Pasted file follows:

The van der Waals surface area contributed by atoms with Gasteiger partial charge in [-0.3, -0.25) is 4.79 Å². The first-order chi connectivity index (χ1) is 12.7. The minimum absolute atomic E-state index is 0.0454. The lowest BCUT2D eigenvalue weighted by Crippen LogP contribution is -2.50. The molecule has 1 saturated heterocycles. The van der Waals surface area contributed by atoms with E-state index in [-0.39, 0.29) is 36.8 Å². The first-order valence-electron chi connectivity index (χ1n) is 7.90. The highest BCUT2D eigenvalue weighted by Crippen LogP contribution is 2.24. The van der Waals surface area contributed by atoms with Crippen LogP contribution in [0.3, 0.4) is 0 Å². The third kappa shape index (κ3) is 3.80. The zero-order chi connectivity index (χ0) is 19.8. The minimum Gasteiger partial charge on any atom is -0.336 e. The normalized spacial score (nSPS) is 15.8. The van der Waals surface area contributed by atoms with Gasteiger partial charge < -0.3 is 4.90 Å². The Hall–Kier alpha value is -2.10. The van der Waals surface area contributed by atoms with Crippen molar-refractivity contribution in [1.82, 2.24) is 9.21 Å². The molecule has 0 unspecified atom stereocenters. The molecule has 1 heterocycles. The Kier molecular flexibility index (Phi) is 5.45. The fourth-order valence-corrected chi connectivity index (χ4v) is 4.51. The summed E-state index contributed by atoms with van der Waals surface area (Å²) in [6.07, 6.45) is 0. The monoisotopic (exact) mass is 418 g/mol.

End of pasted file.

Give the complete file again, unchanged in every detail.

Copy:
The van der Waals surface area contributed by atoms with Gasteiger partial charge in [-0.3, -0.25) is 4.79 Å². The first-order chi connectivity index (χ1) is 12.7. The minimum absolute atomic E-state index is 0.0454. The lowest BCUT2D eigenvalue weighted by Crippen LogP contribution is -2.50. The molecule has 1 saturated heterocycles. The van der Waals surface area contributed by atoms with E-state index in [-0.39, 0.29) is 36.8 Å². The first-order valence-electron chi connectivity index (χ1n) is 7.90. The highest BCUT2D eigenvalue weighted by Crippen LogP contribution is 2.24. The van der Waals surface area contributed by atoms with Crippen LogP contribution in [0.3, 0.4) is 0 Å². The third kappa shape index (κ3) is 3.80. The zero-order chi connectivity index (χ0) is 19.8. The minimum Gasteiger partial charge on any atom is -0.336 e. The normalized spacial score (nSPS) is 15.8. The van der Waals surface area contributed by atoms with Gasteiger partial charge < -0.3 is 4.90 Å². The Hall–Kier alpha value is -2.10. The van der Waals surface area contributed by atoms with Crippen molar-refractivity contribution in [1.82, 2.24) is 9.21 Å². The molecule has 0 unspecified atom stereocenters. The molecule has 1 heterocycles. The Kier molecular flexibility index (Phi) is 5.45. The fourth-order valence-corrected chi connectivity index (χ4v) is 4.51. The summed E-state index contributed by atoms with van der Waals surface area (Å²) in [6.07, 6.45) is 0. The monoisotopic (exact) mass is 418 g/mol.